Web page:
RAMALLAH: Palestinian president Mahmoud Abbas was to travel to Brazil later on Wednesday to lay the symbolic foundation stone of a Palestinian embassy in Brasilia.
The ceremony is to take place on Friday and comes after Brazil announced it was recognizing a Palestinian state based on the borders which existed before the 1967 Six-Day War when Israel seized the West Bank, including east Jerusalem, and the Gaza Strip.
On Saturday, Abbas is due to attend the inauguration of Brazil’s new president, Dilma Rousseff, and expected to hold meetings with Latin American leaders in Brazil for the ceremony.
Brazil’s outgoing President Luiz Inacio Lula da Silva said on December 3 that his country would recognize a Palestinian state following a personal request from Abbas.
"The demand presented by his Excellency (Abbas) is just and consistent with the principles upheld by Brazil with regard to the Palestinian issue," Brazil’s foreign ministry said.
The announcement angered both Israel and the United States, which have said a Palestinian state can only be achieved through a negotiated peace deal.
But a string of other Latin American countries, including Bolivia, Argentina and Ecuador, have followed suit, and Uruguay has said it will recognize a Palestinian state on the same basis in 2011.
Other Latin American countries, including Cuba, Nicaragua, Costa Rica and Venezuela, already recognized Palestinian statehood several years ago.
The Brazilian recognition comes as the Palestinians seek bilateral recognition of their statehood from around the world, with their peace talks with Israel in an impasse.
Direct peace negotiations, the first in nearly two years, were launched on September 2 in Washington but stalled just weeks later when an Israeli settlement freeze in the West Bank expired.
Abbas has refused to return to talks while Israel builds on land the Palestinians want for a future state, but Israeli Prime Minister Benjamin Netanyahu has refused to put a new freeze in place.
The United States has proposed the two sides resume indirect talks.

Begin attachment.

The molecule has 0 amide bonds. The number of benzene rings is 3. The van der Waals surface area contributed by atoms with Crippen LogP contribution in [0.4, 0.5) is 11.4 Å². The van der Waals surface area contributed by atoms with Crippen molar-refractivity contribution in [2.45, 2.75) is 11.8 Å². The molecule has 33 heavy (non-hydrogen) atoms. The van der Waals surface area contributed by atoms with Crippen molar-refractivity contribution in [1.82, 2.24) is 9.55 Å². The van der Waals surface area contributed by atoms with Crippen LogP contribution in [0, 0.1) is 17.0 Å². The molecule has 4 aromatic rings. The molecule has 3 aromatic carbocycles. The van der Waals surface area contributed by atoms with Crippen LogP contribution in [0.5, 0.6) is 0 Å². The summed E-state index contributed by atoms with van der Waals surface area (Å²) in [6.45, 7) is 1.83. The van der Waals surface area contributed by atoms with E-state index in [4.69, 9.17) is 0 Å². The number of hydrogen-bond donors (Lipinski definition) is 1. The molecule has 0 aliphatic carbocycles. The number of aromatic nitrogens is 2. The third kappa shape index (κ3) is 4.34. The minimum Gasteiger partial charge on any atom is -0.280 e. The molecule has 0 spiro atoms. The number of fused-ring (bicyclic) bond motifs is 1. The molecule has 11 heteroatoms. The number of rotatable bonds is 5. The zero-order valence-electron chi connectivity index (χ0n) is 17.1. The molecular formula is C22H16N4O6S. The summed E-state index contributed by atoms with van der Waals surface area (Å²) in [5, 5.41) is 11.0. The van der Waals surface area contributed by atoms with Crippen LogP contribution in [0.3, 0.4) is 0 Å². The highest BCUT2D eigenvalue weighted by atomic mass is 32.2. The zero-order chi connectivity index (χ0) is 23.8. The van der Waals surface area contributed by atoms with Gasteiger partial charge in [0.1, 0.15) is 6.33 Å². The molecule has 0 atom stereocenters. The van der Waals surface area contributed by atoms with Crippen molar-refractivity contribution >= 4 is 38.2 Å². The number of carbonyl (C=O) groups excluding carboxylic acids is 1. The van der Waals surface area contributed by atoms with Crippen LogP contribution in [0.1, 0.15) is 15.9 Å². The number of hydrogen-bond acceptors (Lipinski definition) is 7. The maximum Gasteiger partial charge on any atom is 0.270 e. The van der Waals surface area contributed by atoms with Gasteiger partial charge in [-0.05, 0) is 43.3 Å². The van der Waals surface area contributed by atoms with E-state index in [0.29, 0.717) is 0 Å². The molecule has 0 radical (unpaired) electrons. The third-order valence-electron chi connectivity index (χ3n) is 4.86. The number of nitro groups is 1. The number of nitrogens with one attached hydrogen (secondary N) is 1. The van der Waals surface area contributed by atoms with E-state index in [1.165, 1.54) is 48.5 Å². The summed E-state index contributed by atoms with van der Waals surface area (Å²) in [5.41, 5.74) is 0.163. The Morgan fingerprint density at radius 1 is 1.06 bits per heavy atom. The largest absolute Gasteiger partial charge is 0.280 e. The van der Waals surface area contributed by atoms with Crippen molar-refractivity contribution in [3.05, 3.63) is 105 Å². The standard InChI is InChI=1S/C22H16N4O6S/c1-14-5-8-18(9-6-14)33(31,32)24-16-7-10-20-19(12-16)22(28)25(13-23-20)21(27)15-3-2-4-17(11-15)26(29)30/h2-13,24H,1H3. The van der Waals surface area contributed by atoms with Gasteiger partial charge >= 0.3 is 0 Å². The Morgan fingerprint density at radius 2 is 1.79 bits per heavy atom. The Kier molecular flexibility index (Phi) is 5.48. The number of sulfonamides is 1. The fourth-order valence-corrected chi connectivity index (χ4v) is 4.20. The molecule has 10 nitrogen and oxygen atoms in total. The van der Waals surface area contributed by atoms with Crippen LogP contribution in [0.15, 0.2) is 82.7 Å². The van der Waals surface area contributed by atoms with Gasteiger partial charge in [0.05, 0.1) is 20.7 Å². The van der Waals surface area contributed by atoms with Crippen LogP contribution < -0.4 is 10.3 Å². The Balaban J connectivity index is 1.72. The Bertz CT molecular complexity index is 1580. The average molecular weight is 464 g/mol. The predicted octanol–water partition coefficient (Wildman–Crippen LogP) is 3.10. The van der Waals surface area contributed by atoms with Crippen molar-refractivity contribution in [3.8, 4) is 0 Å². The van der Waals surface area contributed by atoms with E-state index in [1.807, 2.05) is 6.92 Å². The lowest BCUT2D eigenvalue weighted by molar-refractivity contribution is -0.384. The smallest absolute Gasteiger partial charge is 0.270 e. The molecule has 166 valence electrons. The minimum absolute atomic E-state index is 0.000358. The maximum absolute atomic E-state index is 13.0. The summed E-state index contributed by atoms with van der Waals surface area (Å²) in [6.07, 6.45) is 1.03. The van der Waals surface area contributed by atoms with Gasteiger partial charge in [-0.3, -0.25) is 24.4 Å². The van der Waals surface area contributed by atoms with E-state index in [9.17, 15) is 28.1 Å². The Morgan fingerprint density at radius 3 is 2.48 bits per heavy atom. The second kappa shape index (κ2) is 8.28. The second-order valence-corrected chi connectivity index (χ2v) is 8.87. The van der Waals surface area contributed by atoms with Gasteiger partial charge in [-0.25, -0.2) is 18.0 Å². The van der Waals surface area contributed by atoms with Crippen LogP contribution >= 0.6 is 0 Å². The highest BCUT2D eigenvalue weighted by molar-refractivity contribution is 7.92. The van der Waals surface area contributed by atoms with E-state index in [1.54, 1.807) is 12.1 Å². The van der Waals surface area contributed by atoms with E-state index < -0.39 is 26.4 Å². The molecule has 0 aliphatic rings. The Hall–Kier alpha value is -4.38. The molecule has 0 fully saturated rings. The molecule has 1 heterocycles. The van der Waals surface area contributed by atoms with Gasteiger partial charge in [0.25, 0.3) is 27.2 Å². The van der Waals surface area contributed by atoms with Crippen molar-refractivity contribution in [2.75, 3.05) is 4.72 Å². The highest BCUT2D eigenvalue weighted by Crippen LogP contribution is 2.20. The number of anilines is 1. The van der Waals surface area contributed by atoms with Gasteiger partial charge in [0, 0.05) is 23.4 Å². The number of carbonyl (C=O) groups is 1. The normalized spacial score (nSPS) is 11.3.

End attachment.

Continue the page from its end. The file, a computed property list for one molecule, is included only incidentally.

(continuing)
The Palestinians have refused and said they will turn instead to alternative options, including bilateral recognition of statehood and going to the United Nations to seek recognition.
Abbas visited Brazil in 2005 and 2009, while Lula made the first ever trip by a Brazilian head of state to Israel and the Palestinian territories in March of this year.
Meanwhile, the Palestinians will ask the UN Security Council in the coming days to condemn Israeli settlement construction, a senior Palestinian official said Wednesday, part of a growing Palestinian campaign to rally international pressure against Israel with peace efforts deadlocked.
The move reflects growing Palestinian discontent with US efforts to broker a peace agreement by next September. American-mediated talks have been stalled for more than three months, in large part because of disagreements over Israeli settlement construction on captured lands claimed by the Palestinians.
Chief Palestinian negotiator Saeb Erekat said that shortly after the New Year the Palestinians’ Arab allies would present a resolution that will "declare that the Israeli settlement building is illegal and must be stopped immediately."
Palestinian officials acknowledge that such moves will have little immediate impact on the ground. Instead, they say they want the world to send a tough message to Israeli Prime Minister Benjamin Netanyahu, whom they believe is not serious about pursuing peace.
While the Palestinians say they are still committed to a negotiated peace deal, they have grown increasingly frustrated and begun to take alternative actions to put Israel on the defensive. As part of that campaign, they have been seeking unilateral recognition of an independent Palestinian state, even in the absence of a peace deal.
Israeli Foreign Ministry spokesman Yigal Palmor said the Palestinian efforts do little to promote peace.
"By choosing unilateralism over direct talks, the Palestinians are declaring that they renounce peace altogether," he said. "The Palestinians are choosing not to renew negotiations and are doing all they can to score minor points. They are trying everything except to talk."